Ear­lier in his speech, Ramaphosa re­ferred to women and chil­dren when, in speak­ing about the fight against crime, he said: “With a part­ner like Salga, we will en­sure that women and chil­dren do not have to risk vi­o­lence and rape be­cause of in­ad­e­quate street light­ning or hav­ing to use com­mu­nal toi­lets.” It was a pro­found sen­ti­ment con­sid­er­ing that Salga is a body that over­sees and calls into abeyance the im­por­tant work of lo­cal gov­ern­ment, and his words re­called the open­ing state­ments of Gaut­eng Premier David Makhura. Ad­dress­ing the au­di­ence just be­fore Ramaphosa did, Makhura didn’t mince his words when he said that “ev­ery sin­gle mu­nic­i­pal­ity should be un­der Salga, a most im­por­tant or­gan­i­sa­tion”. It was a thinly veiled ad­mo­ni­tion, clearly aimed at the walk­out of sev­eral op­po­si­tion-led coun­cils on the eve of the con­fer­ence. The walk-out prompted Makhura to add that those coun­cils not un­der Salga “shouldn’t ex­pect any sup­port from us”. Ramaphosa, of course, was far more con­cil­ia­tory, but with brevity and get­ting down to brass tacks, the coun­try’s act­ing pres­i­dent – he was stand­ing in for Pres­i­dent Ja­cob Zuma, who was at­tend­ing Fidel Cas­tro’s fu­neral in Cuba – took the cue from Makhura and spoke from the heart. Re­flect­ing on the past two decades of lo­cal gov­ern­ment, Ramaphosa said: “In many ways, we have seen where lo­cal gov­ern­ment doesn’t work. We have seen mu­nic­i­pal­i­ties desta­bilised by fac­tion­al­ism, mis­man­age­ment and the scram­ble for re­sources.

“But we have also, in the course of this, heard and seen sto­ries of coun­cil­lors who are com­mit­ted to their work and to ad­vanc­ing the in­ter­ests of our peo­ple.”

Ramaphosa ex­pressed con­cern that there were still “coun­cil­lors who are de­tached from their com­mu­ni­ties, are neg­li­gent of their du­ties and waste­ful of their re­sources. They give lo­cal gov­ern­ment a bad name. But we must has­ten to add that th­ese coun­cil­lors are in the mi­nor­ity.”

To per­haps the loud­est ap­plause of all, he added that what or­gan­ised lo­cal gov­ern­ment in South Africa needed most were “coun­cil­lors who are ac­count­able – coun­cil­lors who are go­ing to be re­spon­sive, who will find no task too triv­ial and who will up­hold the high­est stan­dards of eth­i­cal be­hav­iour”.

How­ever, as if put­ting his fin­ger on an ex­posed nerve, Ramaphosa gave un­equiv­o­cal voice to his dis­may at the “de­fault re­ac­tion” of the coun­try’s cit­i­zens, who see “the face of cor­rup­tion” in their coun­cil­lors. “We should change that nar­ra­tive,” he said. “That type of ref­er­ence should be com­pletely oblit­er­ated from South African lan­guage.”

The con­ven­tion centre echoed with uni­tary ap­plause.

It makes it all the more mean­ing­ful when some­one such as Ramaphosa, a prin­ci­pal ar­chi­tect of our Con­sti­tu­tion, says: “We look to Salga to lead our com­mu­ni­ties, and to re­claim our streets from the ter­ror of drug lords and gang­sters, and we look to this con­fer­ence in part to pro­vide con­crete pro­pos­als on how all South Africans can con­trib­ute to build­ing in­clu­sive, co­he­sive and suc­cess­ful com­mu­ni­ties.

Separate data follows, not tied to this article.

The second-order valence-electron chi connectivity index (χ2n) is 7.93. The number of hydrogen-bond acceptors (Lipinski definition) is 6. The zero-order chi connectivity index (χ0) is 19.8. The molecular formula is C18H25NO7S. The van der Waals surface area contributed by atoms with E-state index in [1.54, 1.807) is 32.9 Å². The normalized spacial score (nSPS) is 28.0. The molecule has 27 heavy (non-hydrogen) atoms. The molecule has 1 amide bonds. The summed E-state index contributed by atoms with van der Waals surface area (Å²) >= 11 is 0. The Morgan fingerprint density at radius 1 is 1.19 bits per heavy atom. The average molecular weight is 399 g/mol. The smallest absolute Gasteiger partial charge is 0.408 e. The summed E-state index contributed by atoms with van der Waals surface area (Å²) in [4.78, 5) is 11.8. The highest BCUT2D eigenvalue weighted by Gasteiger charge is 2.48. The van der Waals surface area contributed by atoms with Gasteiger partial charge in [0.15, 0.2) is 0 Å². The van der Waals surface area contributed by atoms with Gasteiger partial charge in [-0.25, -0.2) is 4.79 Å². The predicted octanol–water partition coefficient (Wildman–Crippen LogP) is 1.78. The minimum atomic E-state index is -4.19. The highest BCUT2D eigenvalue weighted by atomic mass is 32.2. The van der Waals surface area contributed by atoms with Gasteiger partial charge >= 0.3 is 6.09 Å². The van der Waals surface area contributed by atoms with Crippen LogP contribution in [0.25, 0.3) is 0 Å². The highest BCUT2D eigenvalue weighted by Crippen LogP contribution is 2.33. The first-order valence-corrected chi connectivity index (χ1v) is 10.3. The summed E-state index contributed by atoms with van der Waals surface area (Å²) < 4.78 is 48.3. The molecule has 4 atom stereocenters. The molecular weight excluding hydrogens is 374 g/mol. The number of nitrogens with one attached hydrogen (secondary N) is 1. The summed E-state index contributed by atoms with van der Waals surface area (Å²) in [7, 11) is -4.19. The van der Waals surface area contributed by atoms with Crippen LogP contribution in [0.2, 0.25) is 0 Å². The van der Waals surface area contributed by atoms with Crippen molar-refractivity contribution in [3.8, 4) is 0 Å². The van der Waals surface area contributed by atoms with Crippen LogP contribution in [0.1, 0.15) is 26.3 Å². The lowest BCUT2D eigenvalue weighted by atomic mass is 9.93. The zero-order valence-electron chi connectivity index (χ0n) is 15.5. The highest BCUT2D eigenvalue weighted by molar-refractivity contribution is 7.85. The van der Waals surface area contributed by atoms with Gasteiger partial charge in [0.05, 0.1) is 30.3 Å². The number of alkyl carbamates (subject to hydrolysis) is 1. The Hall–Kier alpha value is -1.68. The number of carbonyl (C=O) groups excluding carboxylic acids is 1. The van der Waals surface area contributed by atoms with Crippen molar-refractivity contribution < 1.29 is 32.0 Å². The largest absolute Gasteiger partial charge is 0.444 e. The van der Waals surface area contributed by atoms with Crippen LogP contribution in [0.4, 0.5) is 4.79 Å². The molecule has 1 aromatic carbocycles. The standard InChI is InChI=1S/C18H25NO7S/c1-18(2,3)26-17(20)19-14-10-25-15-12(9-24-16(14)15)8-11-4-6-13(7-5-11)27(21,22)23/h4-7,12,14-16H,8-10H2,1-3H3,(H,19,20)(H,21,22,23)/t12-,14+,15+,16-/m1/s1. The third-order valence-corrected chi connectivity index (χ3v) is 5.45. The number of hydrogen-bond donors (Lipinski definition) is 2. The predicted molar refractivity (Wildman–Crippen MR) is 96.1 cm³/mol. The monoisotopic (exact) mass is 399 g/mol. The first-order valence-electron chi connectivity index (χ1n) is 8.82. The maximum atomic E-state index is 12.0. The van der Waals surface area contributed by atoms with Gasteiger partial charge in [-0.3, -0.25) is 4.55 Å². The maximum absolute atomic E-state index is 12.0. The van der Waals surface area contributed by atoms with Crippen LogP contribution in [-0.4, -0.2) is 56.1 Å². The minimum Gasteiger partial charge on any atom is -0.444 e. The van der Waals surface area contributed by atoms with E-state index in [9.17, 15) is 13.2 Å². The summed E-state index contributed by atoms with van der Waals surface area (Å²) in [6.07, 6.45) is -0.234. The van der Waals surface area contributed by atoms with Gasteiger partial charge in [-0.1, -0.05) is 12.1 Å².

“Th­ese pro­pos­als must lay the foun­da­tions of build­ing sus­tain­able lo­cal economies. We see mu­nic­i­pal­i­ties in met­ros, cities and in ru­ral set­tings whose cen­tral pur­pose is job creation, build­ing sus­tain­able liveli­hoods and hu­man set­tle­ments.”

The role of stake­hold­ers in on­go­ing trans­for­ma­tion and com­mu­nity build­ing ef­forts also formed part of Ramaphosa’s as­sess­ment of the role of lo­cal gov­ern­ment.

All of th­ese, he pointed out, namely or­gan­ised labour, civil so­ci­ety and busi­ness, were re­quired “to mo­bilise re­sources to en­sure that we have max­i­mum col­lab­o­ra­tion to ad­vance the in­ter­ests of our peo­ple”.

Per­haps from an en­tre­pre­neur­ial point of view, and par­tic­u­larly given the need for job creation as an im­me­di­ate panacea for poverty, Ramaphosa’s most im­por­tant point came when he un­der­scored the vi­tal con­tri­bu­tion mu­nic­i­pal­i­ties could make as “in­cu­ba­tion cen­tres for our en­trepreneurs”.

“They should be­come the en­gines of eco­nomic growth and they should be cre­at­ing an en­vi­ron­ment for faster, greater em­ploy­ment creation in our coun­try.”

Ul­ti­mately, it is up to elected lead­ers to live up to the “faith, trust and con­fi­dence” of vot­ers.

“They hope that you will work for an ac­tivist cadre of lo­cal gov­ern­ment lead­er­ship that will get out of the coun­cil chamber and of­fices, and walk the dif­fi­cult and rocky road of progress with them.”

It is from this very “rocky road” that a lot of coun­cil­lors have lost their way.

“In many ways, we have seen where lo­cal gov­ern­ment doesn’t work,” Ramaphosa said.

“We have seen mu­nic­i­pal­i­ties desta­bilised by fac­tion­al­ism, mis­man­age­ment and the scram­ble for re­sources.

“But we have also heard and seen sto­ries of how coun­cil­lors, who have been com­mit­ted to their work, have ad­vanced the in­ter­ests of our peo­ple.”

There can be no mis­take, Ramaphosa said, that for the most part, “lo­cal gov­ern­ment works, and it works well”.

PHO­TOS: EU­GENE GOD­DARD

COM­MIT­TED Deputy Pres­i­dent Cyril Ramaphosa

UNITED Gaut­eng Premier David Makhura (left) Deputy Pres­i­dent Cyril Ramaphosa (centre) and for­mer Jo­han­nes­burg mayor Parks Tau at the Salga con­fer­ence